Archimedes (c. 287–c. 212 BCE), a Greek philosopher and mathematician, noticed that if a lever was balanced in the correct place, on the correct fulcrum, it could move proportionally much greater weights than the force actually applied. He calculated that if the lever stretched far enough and the fulcrum point remained fixed close to Earth, even a small weight at one end would be able to move the world at the other.

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O come, all ye faithless: Boyd Tonkin (UnHerd)

O come, all ye faithless: Boyd Tonkin (UnHerd)

“friend, fellow traveller, and agnostic supporter of the Christian faith” (Rutter) - The drive to create sacred music isn't always born of unswerving belief

“I owe Christianity a huge debt,” the best-loved living composer of Christmas music said. “And it is rather ungrateful of me not to believe in it more.” John Rutter’s sweetly singable modern carols, anthems and large-scale choral works have filled churches and halls around the world since the late 1970s. The New York Times even dubbed him, a little impiously, “the composer who owns Christmas”.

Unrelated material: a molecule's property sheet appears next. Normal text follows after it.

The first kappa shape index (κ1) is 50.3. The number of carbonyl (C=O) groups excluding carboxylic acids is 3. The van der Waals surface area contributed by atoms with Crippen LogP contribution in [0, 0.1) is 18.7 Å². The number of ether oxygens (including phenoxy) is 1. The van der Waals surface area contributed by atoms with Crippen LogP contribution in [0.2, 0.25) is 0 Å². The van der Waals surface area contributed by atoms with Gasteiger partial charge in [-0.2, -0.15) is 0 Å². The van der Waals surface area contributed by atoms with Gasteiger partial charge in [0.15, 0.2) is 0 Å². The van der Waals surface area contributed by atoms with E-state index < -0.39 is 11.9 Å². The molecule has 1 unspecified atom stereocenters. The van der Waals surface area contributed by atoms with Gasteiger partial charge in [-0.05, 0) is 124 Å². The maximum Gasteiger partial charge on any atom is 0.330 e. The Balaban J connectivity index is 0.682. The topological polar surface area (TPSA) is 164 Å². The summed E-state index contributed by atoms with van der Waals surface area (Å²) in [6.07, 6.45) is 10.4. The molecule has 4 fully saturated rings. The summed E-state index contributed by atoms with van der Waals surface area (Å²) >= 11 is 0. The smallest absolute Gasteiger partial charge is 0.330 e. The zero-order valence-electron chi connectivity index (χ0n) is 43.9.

Yet the choirs’, and congregations’, favourite describes himself only as “friend, fellow traveller, and agnostic supporter of the Christian faith”. He has problems with God as a controlling deity: “a bit like a Mafia don who is capable of doing good and charitable things, but also almost takes pleasure in doing malicious and harmful things”. Covid-19 might surely count as one of those mafioso stunts. Undaunted, the tireless and selfless Rutter has just written a new seasonal piece, Joseph’s Carol, in honour of the scientists who worked on the Oxford vaccine. It premiered in Oxford’s Sheldonian Theatre last Friday.

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What Shall We Give Birth to this Christmas? - a Meditation by Matthew Fox

What Shall We Give Birth to this Christmas? - a Meditation by Matthew Fox

I would like to see us give birth to a new normal.

Our recent meditations have considered meanings of advent and Christmas. How Advent can be our awakening more fully, our becoming more present to the deepest parts of ourselves, our values and our silence, our hopes and our fears, our joy and our passion for making justice, healing and compassion happen. To love therefore.